Benefit of brining your whole self to work

Husnara in a yellow sari

Husnara – a proud Bangladeshi

You’re no doubt already familiar with the importance of authentic leadership – there’s nothing new there. But why wait until you’re a leader? There are multiple benefits of bringing your genuine self to work as early career professionals, particularly for those of you who like me have diverse backgrounds or have an unconventional route into the City.

As I’ve already mentioned, faking it is mentally exhausting and can therefore make you less productive. Brining your whole self to work, meanwhile, increases your confidence and self-esteem. It also helps build positive meaningful relationships at work, which contribute towards your personal brand, career fulfilment and longer-term success. And just as importantly, from the perspective of your organisation, it raises cultural awareness and encourages diversity of thought.

How to be more authentic at work

There is no prescribed way of being authentic at work and with most new skills you may find that it takes more than one attempt to get it right. I’d recommend stepping outside of your comfort zone and giving yourself permission to experiment. To begin with, aim to be more self-aware, including gaining a realistic view of how others see you. Also, stretch the limits of who you are and what’s comfortable. Aim to be versatile and recognise the importance of adapting to different situations.

Treat all your colleagues as individuals, remain curious and rather than just assuming ask open questions. Listen attentively and until the other person is fully heard and understood. Also, teach yourself how to read a room, including other people’s body language, but remember to be mindful of your own non-verbal leakage that might send conflicting signals to others.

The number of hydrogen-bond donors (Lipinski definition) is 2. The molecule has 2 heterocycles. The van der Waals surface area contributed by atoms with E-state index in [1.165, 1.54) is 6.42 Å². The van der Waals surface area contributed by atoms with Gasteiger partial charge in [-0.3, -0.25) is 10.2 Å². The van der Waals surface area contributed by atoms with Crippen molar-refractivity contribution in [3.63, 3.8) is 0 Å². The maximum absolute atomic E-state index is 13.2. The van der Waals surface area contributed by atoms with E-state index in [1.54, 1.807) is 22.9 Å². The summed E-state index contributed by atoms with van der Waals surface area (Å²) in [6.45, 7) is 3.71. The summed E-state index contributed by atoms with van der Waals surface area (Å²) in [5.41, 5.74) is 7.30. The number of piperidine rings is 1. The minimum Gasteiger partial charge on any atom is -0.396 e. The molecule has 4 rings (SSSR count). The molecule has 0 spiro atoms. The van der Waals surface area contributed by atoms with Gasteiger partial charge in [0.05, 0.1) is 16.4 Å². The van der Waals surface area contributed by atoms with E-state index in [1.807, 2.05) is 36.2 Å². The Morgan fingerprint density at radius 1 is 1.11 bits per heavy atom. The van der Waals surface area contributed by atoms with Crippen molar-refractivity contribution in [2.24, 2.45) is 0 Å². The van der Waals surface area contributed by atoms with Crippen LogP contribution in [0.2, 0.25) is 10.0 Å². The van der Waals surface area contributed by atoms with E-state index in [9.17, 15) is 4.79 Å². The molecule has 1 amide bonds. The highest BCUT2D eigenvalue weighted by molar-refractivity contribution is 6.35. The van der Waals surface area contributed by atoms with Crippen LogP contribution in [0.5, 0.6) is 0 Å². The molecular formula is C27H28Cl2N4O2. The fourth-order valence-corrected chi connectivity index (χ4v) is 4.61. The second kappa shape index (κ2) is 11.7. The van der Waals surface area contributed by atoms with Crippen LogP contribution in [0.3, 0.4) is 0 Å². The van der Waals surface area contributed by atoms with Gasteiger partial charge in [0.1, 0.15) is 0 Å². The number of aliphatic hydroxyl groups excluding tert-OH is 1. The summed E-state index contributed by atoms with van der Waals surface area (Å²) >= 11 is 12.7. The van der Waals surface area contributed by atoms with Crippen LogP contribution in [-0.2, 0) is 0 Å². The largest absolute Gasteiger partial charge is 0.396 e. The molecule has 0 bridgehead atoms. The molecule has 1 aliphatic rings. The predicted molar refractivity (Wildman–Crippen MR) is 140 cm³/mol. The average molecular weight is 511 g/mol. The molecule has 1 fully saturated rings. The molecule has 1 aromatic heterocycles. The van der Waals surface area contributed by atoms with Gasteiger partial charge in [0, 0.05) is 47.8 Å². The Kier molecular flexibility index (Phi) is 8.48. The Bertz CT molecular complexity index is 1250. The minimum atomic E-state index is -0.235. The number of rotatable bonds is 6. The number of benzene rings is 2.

Learn to tell your life story in a way that releases positive energy and inspires others but keep revelations genuine and avoid exaggeration. Consider the relevance of what you’re about to disclose to a given situation or task at hand. Also, avoid wearing your heart on your sleeve too early in a relationship (that said, showing a bit of vulnerability in certain situations isn’t all bad because none of us are infallible). Though intimate revelations can strengthen your bond with someone they aren’t always the best way to get a workplace relationship off the ground.

Finally, if like my younger self, you struggle to engage with colleagues who at first glance have little in common with you why not use the interactions you have with them as a learning opportunity? I knew nothing about cricket and opera until I started my training contract and I still don’t know much, but the process of discovering more about both was more interesting than I had ever imagined – proving just how wrong it is to jump to conclusions. And remember, taking an interest and appreciating others’ views and way of life doesn’t mean you’re compromising your own.

Husnara Begum, associate editor & career coach